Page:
||This article needs additional citations for verification. (December 2009)|
A rectory is the residence, or former residence, of an ecclesiastical rector, but in some cases an academic rector (e.g., a Scottish university rector) or other person with that title. Rectories frequently serve as the administrative office of the local parish.
These homes are typically owned and maintained by a church, as a benefit to its clergy. The practice exists in many denominations because of the tendency of church officials to be transferred from one church to another at relatively frequent intervals. Catholic clergy houses may be lived in by several priests from a parish, as opposed to other denominations.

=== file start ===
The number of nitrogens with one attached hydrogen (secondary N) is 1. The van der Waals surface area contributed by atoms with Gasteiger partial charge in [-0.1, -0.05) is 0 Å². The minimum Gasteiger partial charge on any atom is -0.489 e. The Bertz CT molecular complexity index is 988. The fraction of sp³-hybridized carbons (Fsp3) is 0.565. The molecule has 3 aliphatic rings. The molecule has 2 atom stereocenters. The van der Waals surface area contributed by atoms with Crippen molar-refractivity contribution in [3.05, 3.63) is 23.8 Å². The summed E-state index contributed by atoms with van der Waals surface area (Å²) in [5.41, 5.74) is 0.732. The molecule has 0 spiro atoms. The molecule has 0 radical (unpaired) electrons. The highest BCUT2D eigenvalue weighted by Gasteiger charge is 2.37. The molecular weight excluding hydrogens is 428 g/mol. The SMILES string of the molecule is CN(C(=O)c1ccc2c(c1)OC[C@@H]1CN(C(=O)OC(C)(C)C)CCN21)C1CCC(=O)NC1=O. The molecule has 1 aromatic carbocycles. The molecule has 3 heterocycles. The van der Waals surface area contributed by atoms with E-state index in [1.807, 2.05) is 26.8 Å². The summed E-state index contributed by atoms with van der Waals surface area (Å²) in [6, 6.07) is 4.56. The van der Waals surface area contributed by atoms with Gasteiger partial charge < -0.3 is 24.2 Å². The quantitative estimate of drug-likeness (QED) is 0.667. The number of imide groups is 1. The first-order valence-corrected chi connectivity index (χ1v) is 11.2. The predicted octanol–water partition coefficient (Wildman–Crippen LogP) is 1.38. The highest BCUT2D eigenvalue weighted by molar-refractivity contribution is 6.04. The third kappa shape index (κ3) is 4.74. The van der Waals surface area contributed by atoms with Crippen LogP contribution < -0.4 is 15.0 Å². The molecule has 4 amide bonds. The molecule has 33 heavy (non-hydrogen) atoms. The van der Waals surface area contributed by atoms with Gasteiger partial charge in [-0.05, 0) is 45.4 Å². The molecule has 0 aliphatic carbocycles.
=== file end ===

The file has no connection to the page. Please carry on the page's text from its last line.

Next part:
Nomenclature by denomination 
Depending on denomination, local custom, and the status of the clergyman, the house inhabited by the leader of a local Christian church can be referred to by one of several names. In Roman Catholic churches, it is generally referred to as a presbytery, rectory, or parochial house in Ireland, a chapel house (in Scotland), and a rectory in the United States.
In churches that belong to the Anglican Communion, the building is generally referred to as a rectory or vicarage, or, more traditionally, "mansion" or "mansion of the rectory", depending on the status of the incumbent. "Parsonage" is frequently used in anglophone Lutheran churches.
Methodists might refer to it as a "manse", the usual term in Scottish Presbyterianism, or "parsonage", which is frequently used in Lutheran churches. Manse is the usual name for the house of a Church of Scotland minister.
- John Bourton. Monasticon Eboracense and the ecclesiastical history of Yorkshire. p.118
|Wikimedia Commons has media related to: Rectories|